Step two: What does it look? Who is involved? What are the participants going to do?

This is an obvious second step in that we need to know what happens during the activity. Without a general outline, how are we going to be able to determine the various steps ourselves and our students are going to take while doing this activity?

In this particular activity, I have decided to use two different listening texts so as to not overwhelm my students and discourage them from finishing the task. I want them to have some support since some people will be able to finish the activity quite easily, while others will take more time to complete it. I don’t want some students sitting on the sidelines while others complete the task, so I’ve decided to have them do this activity in pairs.

Firstly, one student will listen to audio file A and the other student will listen to audio file B. While they listen, they will make a list of the important information from that text. Next, they will compare their chart with their partner’s, completing a graphic organizer that has things that are just in audio file A, things that are just in audio file B, and those that are in both. Students then switch and listen to file they haven’t listened to and check the information on the graphic organizer to see if there is anything they would add, change, or delete. They then present those findings with another group.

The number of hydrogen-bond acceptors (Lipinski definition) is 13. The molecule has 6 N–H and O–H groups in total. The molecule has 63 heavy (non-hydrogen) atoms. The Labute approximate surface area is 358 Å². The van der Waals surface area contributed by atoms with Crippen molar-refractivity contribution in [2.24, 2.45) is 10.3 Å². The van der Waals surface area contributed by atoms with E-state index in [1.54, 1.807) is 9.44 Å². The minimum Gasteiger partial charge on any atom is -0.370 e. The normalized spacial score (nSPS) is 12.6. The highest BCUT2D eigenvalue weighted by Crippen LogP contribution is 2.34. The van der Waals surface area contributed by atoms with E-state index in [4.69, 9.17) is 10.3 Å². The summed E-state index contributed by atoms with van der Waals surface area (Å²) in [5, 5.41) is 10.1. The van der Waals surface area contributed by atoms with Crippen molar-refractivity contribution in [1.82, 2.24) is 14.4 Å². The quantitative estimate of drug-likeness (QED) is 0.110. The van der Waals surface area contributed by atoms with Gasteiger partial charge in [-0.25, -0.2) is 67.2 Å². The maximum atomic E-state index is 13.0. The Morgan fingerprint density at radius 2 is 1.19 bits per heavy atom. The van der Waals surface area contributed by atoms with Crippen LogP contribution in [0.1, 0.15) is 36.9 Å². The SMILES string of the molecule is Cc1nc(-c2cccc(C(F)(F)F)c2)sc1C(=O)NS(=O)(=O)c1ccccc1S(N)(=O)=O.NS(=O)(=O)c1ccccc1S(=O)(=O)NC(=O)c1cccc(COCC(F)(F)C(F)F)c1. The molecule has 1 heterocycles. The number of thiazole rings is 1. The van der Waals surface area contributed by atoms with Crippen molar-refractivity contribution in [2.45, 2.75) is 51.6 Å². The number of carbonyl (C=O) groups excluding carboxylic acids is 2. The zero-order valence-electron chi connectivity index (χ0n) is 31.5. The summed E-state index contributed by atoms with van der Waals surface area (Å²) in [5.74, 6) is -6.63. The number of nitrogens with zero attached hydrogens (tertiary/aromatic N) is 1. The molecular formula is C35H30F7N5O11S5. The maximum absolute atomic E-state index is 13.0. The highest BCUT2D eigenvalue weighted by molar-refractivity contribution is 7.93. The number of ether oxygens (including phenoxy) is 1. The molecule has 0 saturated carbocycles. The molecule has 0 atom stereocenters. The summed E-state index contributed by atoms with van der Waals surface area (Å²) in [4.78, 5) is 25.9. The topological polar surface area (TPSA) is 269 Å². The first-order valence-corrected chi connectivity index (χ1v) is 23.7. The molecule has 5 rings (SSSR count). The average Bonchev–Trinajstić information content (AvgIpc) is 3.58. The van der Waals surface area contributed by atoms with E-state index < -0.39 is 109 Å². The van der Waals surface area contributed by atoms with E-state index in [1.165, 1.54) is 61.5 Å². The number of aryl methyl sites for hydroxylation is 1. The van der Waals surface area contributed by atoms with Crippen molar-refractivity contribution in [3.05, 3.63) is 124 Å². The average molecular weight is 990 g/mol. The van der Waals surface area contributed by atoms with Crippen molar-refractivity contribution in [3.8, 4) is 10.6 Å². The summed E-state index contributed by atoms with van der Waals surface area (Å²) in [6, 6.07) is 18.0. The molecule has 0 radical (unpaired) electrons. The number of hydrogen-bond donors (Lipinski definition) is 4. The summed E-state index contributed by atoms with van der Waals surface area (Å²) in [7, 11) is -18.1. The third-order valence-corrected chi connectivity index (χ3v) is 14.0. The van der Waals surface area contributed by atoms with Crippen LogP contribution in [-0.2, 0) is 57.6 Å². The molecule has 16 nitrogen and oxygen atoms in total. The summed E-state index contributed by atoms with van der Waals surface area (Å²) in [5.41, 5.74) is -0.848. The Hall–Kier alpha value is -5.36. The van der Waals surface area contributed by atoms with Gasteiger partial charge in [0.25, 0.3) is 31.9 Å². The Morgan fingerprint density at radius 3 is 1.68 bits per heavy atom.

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Step three: What happens if there is an odd number of students? How are you going to pair them up?

This is common situation that needs to be determined before you walk into the classroom. Some changes to the way things are planned might make it more difficult/easier for a group, make one or more member miss out on completing the task properly, or might make a task too long and the rest of the class is left waiting.